Parents hesitant about NRA armed schools proposal

Published on NewsOK Modified: December 21, 2012 at 9:44 pm •  Published: December 21, 2012

The officer radioed for assistance, and police followed the then-standard procedure of waiting for a SWAT team to arrive before entering the building. Since that tragedy, police procedures have been changed to call for responding officers to rush toward gunfire to stop a gunman first.

In his speech, NRA chief executive officer Wayne LaPierre said Congress should appropriate funds to post an armed police officer in every school. In the meantime, he said the NRA would develop a school emergency response program that would include volunteers from the group's 4.3 million members to help guard children.

The NRA's call came two days after a Kentucky county sheriff announced on Facebook that deputies would have an increased school presence beginning in January. The announcement was met with dozens of notes of thanks and positive comments from parents.

"Thank you so very much," wrote one commenter. "I can stop stressing a little while at work now."

"This is the best news we could have received for Christmas!" wrote another.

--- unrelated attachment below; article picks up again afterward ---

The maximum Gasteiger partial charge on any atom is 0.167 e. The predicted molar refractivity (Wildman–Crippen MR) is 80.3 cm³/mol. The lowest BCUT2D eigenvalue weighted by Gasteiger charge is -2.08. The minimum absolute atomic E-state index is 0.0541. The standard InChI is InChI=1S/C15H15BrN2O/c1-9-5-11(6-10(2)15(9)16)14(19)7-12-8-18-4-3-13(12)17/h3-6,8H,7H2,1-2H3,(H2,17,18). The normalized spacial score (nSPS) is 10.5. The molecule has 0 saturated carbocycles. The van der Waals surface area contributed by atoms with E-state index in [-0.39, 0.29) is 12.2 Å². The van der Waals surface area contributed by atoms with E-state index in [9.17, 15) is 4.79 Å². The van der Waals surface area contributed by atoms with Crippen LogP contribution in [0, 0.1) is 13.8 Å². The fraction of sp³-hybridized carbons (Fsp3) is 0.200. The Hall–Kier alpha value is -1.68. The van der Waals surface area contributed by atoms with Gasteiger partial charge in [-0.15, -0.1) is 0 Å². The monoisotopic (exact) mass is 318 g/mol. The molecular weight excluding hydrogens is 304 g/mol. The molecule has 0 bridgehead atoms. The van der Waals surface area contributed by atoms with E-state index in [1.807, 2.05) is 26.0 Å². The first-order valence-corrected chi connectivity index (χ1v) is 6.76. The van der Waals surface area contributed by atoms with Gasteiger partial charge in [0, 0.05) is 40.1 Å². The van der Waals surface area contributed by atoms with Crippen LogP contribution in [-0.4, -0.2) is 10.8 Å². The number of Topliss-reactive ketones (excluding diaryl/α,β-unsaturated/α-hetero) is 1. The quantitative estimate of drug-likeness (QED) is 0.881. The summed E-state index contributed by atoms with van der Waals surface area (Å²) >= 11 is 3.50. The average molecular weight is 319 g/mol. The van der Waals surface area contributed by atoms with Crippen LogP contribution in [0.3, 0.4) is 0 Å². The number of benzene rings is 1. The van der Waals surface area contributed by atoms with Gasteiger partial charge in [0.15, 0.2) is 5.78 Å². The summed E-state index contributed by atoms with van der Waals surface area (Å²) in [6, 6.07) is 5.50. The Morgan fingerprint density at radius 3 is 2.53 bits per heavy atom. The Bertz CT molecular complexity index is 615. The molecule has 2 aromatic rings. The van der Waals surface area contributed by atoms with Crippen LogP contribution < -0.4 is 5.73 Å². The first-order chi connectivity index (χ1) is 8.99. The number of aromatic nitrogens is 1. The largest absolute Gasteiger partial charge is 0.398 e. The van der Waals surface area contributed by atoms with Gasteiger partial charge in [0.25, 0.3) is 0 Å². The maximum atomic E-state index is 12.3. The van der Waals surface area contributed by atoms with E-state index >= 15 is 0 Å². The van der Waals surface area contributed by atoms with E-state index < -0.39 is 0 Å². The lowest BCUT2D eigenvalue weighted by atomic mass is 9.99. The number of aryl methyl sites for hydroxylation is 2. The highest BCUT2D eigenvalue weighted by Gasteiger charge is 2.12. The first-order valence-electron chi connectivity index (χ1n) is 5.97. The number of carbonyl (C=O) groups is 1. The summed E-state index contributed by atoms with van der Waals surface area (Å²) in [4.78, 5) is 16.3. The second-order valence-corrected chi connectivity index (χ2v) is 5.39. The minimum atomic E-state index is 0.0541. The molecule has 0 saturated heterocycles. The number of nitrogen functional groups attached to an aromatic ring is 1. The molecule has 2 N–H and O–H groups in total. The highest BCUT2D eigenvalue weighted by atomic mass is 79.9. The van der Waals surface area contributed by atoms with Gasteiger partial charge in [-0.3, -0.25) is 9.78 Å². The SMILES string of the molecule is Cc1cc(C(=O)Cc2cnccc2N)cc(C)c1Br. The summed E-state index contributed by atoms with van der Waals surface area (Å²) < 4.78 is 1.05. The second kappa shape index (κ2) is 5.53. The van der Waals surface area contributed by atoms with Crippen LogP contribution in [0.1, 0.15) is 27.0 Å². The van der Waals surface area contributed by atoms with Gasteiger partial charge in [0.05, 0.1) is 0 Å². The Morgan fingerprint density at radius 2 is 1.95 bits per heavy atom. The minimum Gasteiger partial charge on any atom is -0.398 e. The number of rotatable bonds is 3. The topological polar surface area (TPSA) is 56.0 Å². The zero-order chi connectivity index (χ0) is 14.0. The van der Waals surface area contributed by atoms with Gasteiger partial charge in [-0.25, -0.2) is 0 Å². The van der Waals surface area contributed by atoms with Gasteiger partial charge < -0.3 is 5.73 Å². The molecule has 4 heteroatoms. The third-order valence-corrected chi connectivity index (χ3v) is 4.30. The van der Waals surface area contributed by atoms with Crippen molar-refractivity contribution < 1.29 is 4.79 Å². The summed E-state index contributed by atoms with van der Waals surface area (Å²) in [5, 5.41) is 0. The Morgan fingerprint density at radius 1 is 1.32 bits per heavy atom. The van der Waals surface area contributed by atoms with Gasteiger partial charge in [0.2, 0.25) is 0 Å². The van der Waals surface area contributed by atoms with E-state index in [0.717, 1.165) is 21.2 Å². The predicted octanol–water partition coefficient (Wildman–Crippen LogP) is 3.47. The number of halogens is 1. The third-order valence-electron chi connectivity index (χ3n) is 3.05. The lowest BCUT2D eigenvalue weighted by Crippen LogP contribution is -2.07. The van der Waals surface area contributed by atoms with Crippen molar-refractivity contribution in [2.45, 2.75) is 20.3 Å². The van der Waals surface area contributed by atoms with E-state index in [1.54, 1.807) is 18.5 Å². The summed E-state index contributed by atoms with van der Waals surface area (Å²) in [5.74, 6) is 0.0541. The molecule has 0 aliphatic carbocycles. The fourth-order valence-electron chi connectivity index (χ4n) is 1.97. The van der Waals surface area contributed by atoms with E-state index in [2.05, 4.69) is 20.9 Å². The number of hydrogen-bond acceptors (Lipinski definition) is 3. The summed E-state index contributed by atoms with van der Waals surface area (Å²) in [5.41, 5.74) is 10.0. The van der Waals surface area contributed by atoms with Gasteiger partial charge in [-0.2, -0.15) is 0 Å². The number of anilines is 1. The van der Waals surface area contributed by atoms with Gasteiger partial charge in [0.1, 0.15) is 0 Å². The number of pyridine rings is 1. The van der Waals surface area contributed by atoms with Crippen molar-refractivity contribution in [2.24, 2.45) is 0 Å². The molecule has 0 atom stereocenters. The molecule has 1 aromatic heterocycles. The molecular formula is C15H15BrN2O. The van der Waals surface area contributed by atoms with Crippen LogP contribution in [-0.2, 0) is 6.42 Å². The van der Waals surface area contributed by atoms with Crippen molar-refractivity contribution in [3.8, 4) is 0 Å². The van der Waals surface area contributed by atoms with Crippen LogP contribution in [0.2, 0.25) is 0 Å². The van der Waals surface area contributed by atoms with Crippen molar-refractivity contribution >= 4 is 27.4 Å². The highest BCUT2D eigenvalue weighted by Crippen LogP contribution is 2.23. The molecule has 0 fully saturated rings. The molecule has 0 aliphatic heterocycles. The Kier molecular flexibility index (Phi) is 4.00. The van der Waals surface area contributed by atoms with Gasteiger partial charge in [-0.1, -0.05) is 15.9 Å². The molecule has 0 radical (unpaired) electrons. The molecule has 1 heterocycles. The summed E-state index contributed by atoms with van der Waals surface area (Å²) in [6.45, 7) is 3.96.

Monte Evans, a sixth grade teacher in Wichita, Kan., said schools should have a designated point person licensed and trained to shoot a gun.

"What am I going to stop them with? A stapler?" said Evans, an NRA member. "You need equal force."

Rose Davis, 47, who lives in Chicago's South Side Englewood neighborhood and helps care for her two young grandchildren, said she supports the idea of having armed police officers in schools. Her neighborhood is beset by gang violence and she worries about it spilling into schools.

"With the things going on today, you really don't feel secure," she said.

Even those who support the proposal, however, questioned how practical it would be.

"The real question is sustainability," said Ken Trump, president of the Cleveland-based consulting firm National School Safety and Security Services. "In the long haul, how are you going to fund that?"

But Randi Weingarten, president of the American Federation of Teachers, one of the nation's largest teachers' unions, called the NRA's idea "irresponsible and dangerous."

"Schools must be safe sanctuaries, not armed fortresses," she said.

Republican New Jersey Gov. Chris Christie said that posting armed guards outside schools wouldn't make classrooms safer or encourage learning.

"You can't make this (school) an armed camp for kids," he said.

Jacina Haro, a college educator from Malden, Mass., and the mother of two young children said the solution shouldn't be about having more weapons on campus.

"Schools shouldn't be about guns," said the 38-year-old. "It should be a safe place to learn, free from weapons and the like. I understand wanting to protect our children, but I don't know if that's the right solution. It's a scary solution."


Associated Press writers Frank Eltman in Mineola, N.Y.; Maryclaire Dale in Philadelphia; Barbara Rodriguez in Des Moines, Iowa; Jason Keyser in Chicago, Sean Murphy, Oklahoma City; Colleen long in New York; Colleen Slevin in Denver and Jay Reeves in Birmingham, Ala., contributed to this report.